The Maryland State Arts Council gave Captain Kermit Travers of East New Market, its achievement in Living Traditions and Arts award. Travers has spent a lifetime as steward for one of the area’s most treasured traditions.
At first, Travers used his skill in shucking oysters to help with family finances, but eventually, it was the harvesting of the mollusks aboard the skipjack, The Lady Katie, that would solidify his place in oystermen history. The boat’s captain tried him out for a week.
“I said, I got to show this man I want to stay on this boat because it was making money, so sure enough, captain came to me and he said ‘where in the heck have you been?’ I said what do you.. he said ‘you done beat two men 30 some bushels, you by yourself. Where in the world… why haven’t you been on this boat.’ I said, I don’t know, I was just doing what I was taught,” Travers says.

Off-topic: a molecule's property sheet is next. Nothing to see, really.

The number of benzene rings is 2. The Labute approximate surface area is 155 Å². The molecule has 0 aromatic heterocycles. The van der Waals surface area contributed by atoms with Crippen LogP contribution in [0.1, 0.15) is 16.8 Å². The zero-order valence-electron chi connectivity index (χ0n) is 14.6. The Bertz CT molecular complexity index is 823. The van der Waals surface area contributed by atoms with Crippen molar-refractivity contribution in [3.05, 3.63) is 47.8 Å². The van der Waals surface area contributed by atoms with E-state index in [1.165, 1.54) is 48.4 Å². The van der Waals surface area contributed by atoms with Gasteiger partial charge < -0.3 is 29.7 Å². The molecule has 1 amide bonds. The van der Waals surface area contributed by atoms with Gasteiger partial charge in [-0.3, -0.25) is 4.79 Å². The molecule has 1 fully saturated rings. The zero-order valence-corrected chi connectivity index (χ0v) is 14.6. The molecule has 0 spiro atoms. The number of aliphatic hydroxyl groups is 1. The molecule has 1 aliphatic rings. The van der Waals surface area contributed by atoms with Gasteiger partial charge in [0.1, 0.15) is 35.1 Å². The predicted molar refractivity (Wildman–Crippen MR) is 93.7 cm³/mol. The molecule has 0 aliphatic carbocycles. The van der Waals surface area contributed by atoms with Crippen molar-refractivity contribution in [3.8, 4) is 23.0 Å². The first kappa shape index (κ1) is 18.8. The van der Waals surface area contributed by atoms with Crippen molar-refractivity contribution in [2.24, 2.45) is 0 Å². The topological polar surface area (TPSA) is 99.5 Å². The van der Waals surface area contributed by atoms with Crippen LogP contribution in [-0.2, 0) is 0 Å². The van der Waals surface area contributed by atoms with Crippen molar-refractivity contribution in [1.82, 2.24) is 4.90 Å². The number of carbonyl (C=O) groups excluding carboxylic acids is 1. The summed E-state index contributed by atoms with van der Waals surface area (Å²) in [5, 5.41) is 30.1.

Travers was assigned ‘jib man’ and that’s where he stayed for 25 years. In the late 60’s, while racial tensions were heating up in Cambridge, Travers was given an opportunity that only five other African American men have been offered in the Chesapeake Bay area – that of skipjack captain.
Captain Travers said he has seen a lot of changes over the years in the Chesapeake oyster industry. Over the years, Travers also realized that the harsh life on the water was catching up with him. A back injury was the last straw.
Travers says, “At the end of that season I threw my boots overboard, I threw my rain paints over board and they said ‘what you do that for?’ I said I’m finished.”
You won’t find Captain Travers too far from the water. He said he enjoys looking over the river because it reminds him of times on the boat.